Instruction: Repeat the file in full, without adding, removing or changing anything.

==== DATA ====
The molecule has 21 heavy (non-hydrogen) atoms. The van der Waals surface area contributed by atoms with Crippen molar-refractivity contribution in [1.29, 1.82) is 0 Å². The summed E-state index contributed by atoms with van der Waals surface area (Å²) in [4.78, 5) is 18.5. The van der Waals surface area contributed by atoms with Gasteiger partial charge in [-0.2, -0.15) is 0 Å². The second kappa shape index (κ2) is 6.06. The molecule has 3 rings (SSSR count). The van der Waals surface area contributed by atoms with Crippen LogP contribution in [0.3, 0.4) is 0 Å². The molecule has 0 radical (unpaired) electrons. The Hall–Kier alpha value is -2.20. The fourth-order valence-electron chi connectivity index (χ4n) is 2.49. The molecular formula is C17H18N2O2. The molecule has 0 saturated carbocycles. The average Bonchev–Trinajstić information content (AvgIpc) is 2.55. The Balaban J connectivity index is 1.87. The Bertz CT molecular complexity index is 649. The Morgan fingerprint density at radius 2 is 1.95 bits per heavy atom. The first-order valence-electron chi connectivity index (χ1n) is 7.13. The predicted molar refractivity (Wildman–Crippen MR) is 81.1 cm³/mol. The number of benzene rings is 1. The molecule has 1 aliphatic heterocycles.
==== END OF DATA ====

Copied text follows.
The molecule has 21 heavy (non-hydrogen) atoms. The van der Waals surface area contributed by atoms with Crippen molar-refractivity contribution in [1.29, 1.82) is 0 Å². The summed E-state index contributed by atoms with van der Waals surface area (Å²) in [4.78, 5) is 18.5. The van der Waals surface area contributed by atoms with Gasteiger partial charge in [-0.2, -0.15) is 0 Å². The second kappa shape index (κ2) is 6.06. The molecule has 3 rings (SSSR count). The van der Waals surface area contributed by atoms with Crippen LogP contribution in [0.3, 0.4) is 0 Å². The molecule has 0 radical (unpaired) electrons. The Hall–Kier alpha value is -2.20. The fourth-order valence-electron chi connectivity index (χ4n) is 2.49. The molecular formula is C17H18N2O2. The molecule has 0 saturated carbocycles. The average Bonchev–Trinajstić information content (AvgIpc) is 2.55. The Balaban J connectivity index is 1.87. The Bertz CT molecular complexity index is 649. The Morgan fingerprint density at radius 2 is 1.95 bits per heavy atom. The first-order valence-electron chi connectivity index (χ1n) is 7.13. The predicted molar refractivity (Wildman–Crippen MR) is 81.1 cm³/mol. The number of benzene rings is 1. The molecule has 1 aliphatic heterocycles.